In the ad, depression is a fact and despite what people with depression think, there is a cure: dogs! However, societies do not seem ready to cope with depression, judging from the ad. Like aforementioned, the balcony below the man has a strange jaw-like shape, it looks more than a wild animal’s teeth; as if the building is waiting for the man to jump. This could be a depiction of how societies treat people with depression. They may not wait for depressed people to jump of roofs, but appear rather indifferent towards the depressed people’s situation, which definitely does not prevent them from hurting themselves. It is like a silent concession on behalf of society to what depressed people think and believe at the time. And if societies don’t take a stand to help those people, when they ignore the problem it is the same as pushing them off the roofany roof. According to an article posted in The Guardian only a few days back, “ Fewer than half of the patients who sought NHS help last year for anxiety and depression received any treatment, an official report into the government’s ” talking therapies” programme reveals” (Campbell). It is clear that people do not seem to care much about other people’s issues. It is a dog that tries to stop the man from falling and not another human.
The selected ad shows a way out of depression. When “ talking therapies” do not work, having a pet is indeed proven stress-relieving and depression-fighting. There are many hospitals that use dogs as part of their treatment, which they believe is more effective when patients interact with specially trained dogs, and studies have shown that animals can help make people with mild to moderate depression elevate their mood and feel better (Doheny). Of course, no one rejects treatment, but along with it, having a pet is proven to reduce tension and make individuals feel better. Having a dog has multiple effects on people with depression. For starts, with a pet, one just feels and does not worry about complicated relationships or hurting another one’s feelings (Doheny). Also, people with depression need to have a routine; it does good to them, and a dog’s natural routine ensures that (Doherty). Dogs also help to have social interactions, better health, companionship, and petting them lowers the heart rate (Doherty). This all shows how the Americans feel about having pets. They love pets, especially dogs and embrace the idea of adopting one. Perhaps, it is their way to make things up with one another. Maybe by trying to have pets in their lives, they actually want to make peace with their inner self, and everybody around them. Skip depression and live a more humane life when compassion and beautiful feeling for one another prevail.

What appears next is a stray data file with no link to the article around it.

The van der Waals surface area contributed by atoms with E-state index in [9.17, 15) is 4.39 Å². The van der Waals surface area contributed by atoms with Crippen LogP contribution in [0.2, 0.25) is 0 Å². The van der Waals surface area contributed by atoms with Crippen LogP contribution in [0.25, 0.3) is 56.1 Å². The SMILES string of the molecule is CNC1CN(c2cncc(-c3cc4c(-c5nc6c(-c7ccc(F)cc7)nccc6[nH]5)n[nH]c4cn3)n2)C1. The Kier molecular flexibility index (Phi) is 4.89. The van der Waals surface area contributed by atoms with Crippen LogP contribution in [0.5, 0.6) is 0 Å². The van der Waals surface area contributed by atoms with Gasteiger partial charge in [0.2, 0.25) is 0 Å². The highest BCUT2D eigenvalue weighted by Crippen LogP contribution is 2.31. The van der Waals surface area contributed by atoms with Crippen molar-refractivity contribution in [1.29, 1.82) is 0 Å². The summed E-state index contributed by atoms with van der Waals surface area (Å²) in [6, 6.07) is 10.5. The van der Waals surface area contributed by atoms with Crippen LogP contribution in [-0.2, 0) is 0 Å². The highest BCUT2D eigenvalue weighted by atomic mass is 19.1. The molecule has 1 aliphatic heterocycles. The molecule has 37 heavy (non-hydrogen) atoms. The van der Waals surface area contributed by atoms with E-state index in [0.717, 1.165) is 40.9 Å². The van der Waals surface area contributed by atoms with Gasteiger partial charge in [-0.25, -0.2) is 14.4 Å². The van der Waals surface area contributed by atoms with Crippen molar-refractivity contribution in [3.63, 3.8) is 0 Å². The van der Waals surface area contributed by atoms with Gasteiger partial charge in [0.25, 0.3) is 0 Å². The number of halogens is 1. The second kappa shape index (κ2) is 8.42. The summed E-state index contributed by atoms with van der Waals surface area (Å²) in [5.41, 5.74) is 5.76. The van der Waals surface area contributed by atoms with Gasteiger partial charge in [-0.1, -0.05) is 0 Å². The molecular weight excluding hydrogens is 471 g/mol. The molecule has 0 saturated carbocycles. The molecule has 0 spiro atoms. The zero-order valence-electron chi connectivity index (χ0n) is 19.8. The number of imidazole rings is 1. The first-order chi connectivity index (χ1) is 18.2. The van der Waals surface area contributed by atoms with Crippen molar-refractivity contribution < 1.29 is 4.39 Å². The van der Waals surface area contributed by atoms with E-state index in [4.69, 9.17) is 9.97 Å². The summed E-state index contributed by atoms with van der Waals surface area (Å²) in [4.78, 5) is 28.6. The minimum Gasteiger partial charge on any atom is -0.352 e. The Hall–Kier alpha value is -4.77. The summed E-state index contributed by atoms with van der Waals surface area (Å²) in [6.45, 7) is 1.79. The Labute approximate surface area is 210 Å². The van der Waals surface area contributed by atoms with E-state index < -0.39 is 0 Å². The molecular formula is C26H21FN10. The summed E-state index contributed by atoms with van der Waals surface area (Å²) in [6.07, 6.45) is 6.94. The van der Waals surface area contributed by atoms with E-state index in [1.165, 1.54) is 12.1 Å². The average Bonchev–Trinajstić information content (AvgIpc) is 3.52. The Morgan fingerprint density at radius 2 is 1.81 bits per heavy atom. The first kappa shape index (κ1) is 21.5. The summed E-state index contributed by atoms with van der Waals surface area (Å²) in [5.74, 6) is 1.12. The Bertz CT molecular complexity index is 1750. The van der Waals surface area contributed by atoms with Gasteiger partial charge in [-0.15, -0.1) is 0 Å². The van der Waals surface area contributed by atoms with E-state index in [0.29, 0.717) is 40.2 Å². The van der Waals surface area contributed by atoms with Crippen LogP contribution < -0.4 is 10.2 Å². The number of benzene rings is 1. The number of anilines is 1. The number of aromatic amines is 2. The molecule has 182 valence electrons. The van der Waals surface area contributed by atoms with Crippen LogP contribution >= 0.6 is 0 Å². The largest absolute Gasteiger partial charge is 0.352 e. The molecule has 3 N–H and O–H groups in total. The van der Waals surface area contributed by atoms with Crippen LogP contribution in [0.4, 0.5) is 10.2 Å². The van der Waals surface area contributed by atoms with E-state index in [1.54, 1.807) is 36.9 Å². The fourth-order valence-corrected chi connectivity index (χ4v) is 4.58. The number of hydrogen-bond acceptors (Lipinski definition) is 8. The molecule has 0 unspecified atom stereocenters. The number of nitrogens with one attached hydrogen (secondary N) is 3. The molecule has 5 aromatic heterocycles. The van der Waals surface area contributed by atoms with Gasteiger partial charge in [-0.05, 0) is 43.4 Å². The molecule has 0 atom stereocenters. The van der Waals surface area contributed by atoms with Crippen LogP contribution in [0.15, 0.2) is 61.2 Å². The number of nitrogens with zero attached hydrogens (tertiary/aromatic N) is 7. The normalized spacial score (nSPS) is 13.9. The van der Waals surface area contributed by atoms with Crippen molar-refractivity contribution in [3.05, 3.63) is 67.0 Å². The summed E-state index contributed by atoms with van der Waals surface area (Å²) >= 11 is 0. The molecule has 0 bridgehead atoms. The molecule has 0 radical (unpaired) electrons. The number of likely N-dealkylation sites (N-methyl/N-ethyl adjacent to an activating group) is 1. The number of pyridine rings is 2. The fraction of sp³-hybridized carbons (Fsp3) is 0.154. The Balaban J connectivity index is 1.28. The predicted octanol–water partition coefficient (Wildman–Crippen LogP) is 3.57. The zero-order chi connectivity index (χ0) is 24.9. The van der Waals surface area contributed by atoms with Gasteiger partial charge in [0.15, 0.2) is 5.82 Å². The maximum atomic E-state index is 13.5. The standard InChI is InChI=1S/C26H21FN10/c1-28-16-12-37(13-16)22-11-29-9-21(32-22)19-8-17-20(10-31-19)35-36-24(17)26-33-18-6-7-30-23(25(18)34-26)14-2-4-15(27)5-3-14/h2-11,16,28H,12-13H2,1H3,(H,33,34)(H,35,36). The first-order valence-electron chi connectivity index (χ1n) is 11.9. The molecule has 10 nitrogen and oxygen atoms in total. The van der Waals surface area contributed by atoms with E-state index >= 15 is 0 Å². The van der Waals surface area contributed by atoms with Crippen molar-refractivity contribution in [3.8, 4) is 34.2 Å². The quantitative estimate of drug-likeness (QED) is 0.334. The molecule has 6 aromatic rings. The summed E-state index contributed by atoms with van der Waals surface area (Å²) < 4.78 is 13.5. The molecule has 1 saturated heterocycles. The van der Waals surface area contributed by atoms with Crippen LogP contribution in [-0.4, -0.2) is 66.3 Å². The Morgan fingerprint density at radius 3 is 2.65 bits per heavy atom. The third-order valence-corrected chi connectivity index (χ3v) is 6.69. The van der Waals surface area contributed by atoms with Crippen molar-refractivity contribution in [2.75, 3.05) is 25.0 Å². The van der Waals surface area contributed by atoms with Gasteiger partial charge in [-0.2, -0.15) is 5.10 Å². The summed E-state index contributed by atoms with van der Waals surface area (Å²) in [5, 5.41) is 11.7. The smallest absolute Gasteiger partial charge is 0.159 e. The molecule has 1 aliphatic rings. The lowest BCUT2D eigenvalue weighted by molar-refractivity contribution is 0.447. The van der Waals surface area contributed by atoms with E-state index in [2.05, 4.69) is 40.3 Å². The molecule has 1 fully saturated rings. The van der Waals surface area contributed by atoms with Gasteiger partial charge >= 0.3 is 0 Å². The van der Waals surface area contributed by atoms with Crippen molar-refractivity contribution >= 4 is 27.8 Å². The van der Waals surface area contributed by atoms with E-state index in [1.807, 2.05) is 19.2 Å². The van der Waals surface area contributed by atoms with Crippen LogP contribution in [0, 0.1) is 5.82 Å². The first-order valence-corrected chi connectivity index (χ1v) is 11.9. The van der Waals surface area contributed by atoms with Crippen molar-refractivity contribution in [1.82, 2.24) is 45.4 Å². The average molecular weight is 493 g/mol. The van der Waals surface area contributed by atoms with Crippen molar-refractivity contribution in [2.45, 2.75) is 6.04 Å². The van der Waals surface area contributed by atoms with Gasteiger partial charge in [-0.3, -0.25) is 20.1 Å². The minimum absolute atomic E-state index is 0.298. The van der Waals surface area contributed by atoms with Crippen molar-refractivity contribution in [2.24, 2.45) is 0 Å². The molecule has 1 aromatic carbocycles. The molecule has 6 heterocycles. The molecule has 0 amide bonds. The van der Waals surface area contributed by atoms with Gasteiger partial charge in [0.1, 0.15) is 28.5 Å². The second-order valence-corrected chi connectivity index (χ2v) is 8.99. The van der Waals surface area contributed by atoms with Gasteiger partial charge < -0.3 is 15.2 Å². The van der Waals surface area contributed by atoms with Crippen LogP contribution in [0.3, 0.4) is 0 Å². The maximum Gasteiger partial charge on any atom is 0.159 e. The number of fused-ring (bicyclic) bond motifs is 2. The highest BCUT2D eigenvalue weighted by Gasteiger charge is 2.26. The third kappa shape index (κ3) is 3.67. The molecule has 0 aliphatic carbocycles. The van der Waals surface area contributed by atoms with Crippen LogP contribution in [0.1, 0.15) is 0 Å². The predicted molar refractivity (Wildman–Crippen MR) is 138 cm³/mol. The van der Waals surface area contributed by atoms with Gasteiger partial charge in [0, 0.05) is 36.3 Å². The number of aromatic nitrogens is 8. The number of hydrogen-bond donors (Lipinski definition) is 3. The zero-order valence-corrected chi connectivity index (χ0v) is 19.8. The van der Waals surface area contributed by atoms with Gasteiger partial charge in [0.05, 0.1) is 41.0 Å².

Campbell, Denis (2014). “ The NHS is ‘failing to treat depressed patients’”. The Guardian. Web. Jan. 24, 2013
Doheny, Kathleen (n. d). “ Pets for Depression and Health”. Web. Jan. 24, 2013
Dooley, R. P. and Harkins, L. E. (1970). ” Functional and Attention-Getting Effects of Color on Graphic Communications,” Perceptual and Motor Skills, 31, 851-854.
Larry Percy and John R. Rossiter (1983). ” Effects of Picture Size and Color on Brand Attitude Responses in Print Advertising”, in NA – Advances in Consumer Research Volume 10, eds. Richard P. Bagozzi and Alice M. Tybout, Ann Abor, MI : Association for Consumer Research, Pages: 17-20.